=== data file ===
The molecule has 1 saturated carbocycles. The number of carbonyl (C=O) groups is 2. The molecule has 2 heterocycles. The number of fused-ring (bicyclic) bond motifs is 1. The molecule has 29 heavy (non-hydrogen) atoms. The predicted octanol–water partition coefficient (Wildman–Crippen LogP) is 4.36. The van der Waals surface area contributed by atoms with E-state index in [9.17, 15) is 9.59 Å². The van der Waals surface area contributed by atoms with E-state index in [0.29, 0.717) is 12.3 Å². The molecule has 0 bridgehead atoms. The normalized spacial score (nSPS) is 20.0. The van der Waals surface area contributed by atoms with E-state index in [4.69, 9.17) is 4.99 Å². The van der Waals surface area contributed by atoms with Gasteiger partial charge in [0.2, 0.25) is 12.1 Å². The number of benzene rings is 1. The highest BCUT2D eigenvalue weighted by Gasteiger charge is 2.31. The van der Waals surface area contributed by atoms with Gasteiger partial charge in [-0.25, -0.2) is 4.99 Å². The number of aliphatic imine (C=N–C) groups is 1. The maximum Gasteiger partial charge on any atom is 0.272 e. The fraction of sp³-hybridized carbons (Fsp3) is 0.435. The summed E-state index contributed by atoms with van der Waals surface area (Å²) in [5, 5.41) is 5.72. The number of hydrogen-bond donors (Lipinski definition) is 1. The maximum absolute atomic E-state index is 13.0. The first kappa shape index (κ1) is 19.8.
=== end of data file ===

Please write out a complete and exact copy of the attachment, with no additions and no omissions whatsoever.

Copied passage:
The molecule has 1 saturated carbocycles. The number of carbonyl (C=O) groups is 2. The molecule has 2 heterocycles. The number of fused-ring (bicyclic) bond motifs is 1. The molecule has 29 heavy (non-hydrogen) atoms. The predicted octanol–water partition coefficient (Wildman–Crippen LogP) is 4.36. The van der Waals surface area contributed by atoms with E-state index in [9.17, 15) is 9.59 Å². The van der Waals surface area contributed by atoms with E-state index in [0.29, 0.717) is 12.3 Å². The molecule has 0 bridgehead atoms. The normalized spacial score (nSPS) is 20.0. The van der Waals surface area contributed by atoms with E-state index in [4.69, 9.17) is 4.99 Å². The van der Waals surface area contributed by atoms with Gasteiger partial charge in [0.2, 0.25) is 12.1 Å². The number of benzene rings is 1. The highest BCUT2D eigenvalue weighted by Gasteiger charge is 2.31. The van der Waals surface area contributed by atoms with Gasteiger partial charge in [-0.25, -0.2) is 4.99 Å². The number of aliphatic imine (C=N–C) groups is 1. The maximum Gasteiger partial charge on any atom is 0.272 e. The fraction of sp³-hybridized carbons (Fsp3) is 0.435. The summed E-state index contributed by atoms with van der Waals surface area (Å²) in [5, 5.41) is 5.72. The number of hydrogen-bond donors (Lipinski definition) is 1. The maximum absolute atomic E-state index is 13.0. The first kappa shape index (κ1) is 19.8.